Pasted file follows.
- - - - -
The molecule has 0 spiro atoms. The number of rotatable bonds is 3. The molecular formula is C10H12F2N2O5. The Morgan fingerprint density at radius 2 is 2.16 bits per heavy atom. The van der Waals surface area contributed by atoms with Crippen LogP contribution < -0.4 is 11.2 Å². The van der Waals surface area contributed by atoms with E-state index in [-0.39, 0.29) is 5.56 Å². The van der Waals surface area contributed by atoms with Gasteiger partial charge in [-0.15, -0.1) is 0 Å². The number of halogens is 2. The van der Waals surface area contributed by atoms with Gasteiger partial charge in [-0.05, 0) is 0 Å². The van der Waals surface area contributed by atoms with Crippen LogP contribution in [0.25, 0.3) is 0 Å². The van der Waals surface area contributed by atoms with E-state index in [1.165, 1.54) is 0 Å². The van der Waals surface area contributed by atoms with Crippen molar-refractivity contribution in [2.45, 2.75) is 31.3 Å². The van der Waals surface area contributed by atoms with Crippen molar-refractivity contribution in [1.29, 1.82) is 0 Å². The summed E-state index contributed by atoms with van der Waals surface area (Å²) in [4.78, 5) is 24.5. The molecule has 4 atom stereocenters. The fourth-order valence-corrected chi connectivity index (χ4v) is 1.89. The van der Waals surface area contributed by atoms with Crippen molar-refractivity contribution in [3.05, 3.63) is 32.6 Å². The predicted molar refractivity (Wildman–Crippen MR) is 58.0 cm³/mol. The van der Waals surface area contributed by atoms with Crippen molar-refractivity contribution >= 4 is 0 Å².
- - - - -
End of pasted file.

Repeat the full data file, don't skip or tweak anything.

The molecule has 0 spiro atoms. The number of rotatable bonds is 3. The molecular formula is C10H12F2N2O5. The Morgan fingerprint density at radius 2 is 2.16 bits per heavy atom. The van der Waals surface area contributed by atoms with Crippen LogP contribution < -0.4 is 11.2 Å². The van der Waals surface area contributed by atoms with E-state index in [-0.39, 0.29) is 5.56 Å². The van der Waals surface area contributed by atoms with Gasteiger partial charge in [-0.15, -0.1) is 0 Å². The number of halogens is 2. The van der Waals surface area contributed by atoms with Gasteiger partial charge in [-0.05, 0) is 0 Å². The van der Waals surface area contributed by atoms with Crippen LogP contribution in [0.25, 0.3) is 0 Å². The van der Waals surface area contributed by atoms with E-state index in [1.165, 1.54) is 0 Å². The van der Waals surface area contributed by atoms with Crippen molar-refractivity contribution in [2.45, 2.75) is 31.3 Å². The van der Waals surface area contributed by atoms with Crippen molar-refractivity contribution in [1.29, 1.82) is 0 Å². The summed E-state index contributed by atoms with van der Waals surface area (Å²) in [4.78, 5) is 24.5. The molecule has 4 atom stereocenters. The fourth-order valence-corrected chi connectivity index (χ4v) is 1.89. The van der Waals surface area contributed by atoms with Crippen molar-refractivity contribution in [3.05, 3.63) is 32.6 Å². The predicted molar refractivity (Wildman–Crippen MR) is 58.0 cm³/mol. The van der Waals surface area contributed by atoms with Crippen molar-refractivity contribution >= 4 is 0 Å².